Jimmy took his last name from a joke his father played on his mother when he was born, handing her a bundle of driftwood wrapped up in a blanket instead of her new son. The term "larger than life" has never been more appropriately applied to a human being. I wasn't in Winfield in '67, but I got to see him in '69 at a Woody Guthrie Memorial that had to be moved to Oklahoma City when the town of Okemah denied the organizers a permit. The stage vibrated when Jimmy walked across it, some kind of inner tremor from a faultline that leads straight back to Stone County, Arkansas. The air did a slow buck-dance in anticipation of his crouching frame as his mouth bow commenced to call out like some old heeler clear down at the end of the draw out to Timbo. It wasn't music that come out of this man so much as it was the beginning of music, the newly born heart of music, the eternal soul of music wrapped up in a bundle of sticks.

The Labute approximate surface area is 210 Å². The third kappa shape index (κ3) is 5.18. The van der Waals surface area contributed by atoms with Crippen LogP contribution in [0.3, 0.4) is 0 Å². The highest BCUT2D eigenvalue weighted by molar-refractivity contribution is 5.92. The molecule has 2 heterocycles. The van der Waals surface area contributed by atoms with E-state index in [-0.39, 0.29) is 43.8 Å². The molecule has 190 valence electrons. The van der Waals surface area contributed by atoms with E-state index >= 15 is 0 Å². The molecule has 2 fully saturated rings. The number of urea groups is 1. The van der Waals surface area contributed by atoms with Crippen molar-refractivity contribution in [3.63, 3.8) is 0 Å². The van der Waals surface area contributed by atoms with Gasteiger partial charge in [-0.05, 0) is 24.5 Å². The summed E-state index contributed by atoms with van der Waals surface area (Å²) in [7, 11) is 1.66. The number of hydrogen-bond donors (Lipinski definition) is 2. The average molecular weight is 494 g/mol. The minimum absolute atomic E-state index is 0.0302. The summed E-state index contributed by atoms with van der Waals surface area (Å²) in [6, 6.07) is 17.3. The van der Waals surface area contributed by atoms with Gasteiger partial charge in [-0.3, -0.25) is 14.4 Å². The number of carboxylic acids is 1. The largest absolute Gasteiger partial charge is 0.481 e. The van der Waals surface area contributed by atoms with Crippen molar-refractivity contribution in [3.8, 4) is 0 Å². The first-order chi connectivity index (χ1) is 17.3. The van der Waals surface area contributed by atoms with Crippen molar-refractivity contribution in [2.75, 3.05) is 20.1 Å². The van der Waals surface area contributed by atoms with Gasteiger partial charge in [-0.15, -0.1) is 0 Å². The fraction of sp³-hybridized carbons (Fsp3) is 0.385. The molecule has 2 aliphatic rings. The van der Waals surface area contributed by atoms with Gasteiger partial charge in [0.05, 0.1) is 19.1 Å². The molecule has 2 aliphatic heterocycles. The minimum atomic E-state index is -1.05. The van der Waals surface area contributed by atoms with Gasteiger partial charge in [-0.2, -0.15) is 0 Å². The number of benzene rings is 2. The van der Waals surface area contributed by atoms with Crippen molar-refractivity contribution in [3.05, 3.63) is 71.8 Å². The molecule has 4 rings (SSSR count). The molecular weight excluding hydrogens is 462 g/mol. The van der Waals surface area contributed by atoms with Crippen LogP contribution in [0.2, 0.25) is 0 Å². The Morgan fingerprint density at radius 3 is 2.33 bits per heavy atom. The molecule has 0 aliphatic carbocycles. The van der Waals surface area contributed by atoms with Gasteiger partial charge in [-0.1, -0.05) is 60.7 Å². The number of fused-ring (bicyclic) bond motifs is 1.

It might have been the first trance of my young life.
In the second photograph, Jimmy can be seen holding his trademark guitar, the one he learned to play on and which he used in all of his concerts and in all of his recording sessions. It was made by his grandfather from a fence rail, an old ox yoke, and the headboard of his grandmothers bed. With him are two young gentlemen who were a big part of the driving force behind this festival: On the left is Sam Ontjes, festival director, who lives now in Hutchinson, Kansas, on the right is Stuart Mossman, guitar builder, who died in 1999. Not today, but someday, both men will be recognized as co-founders of the Walnut Valley Festival.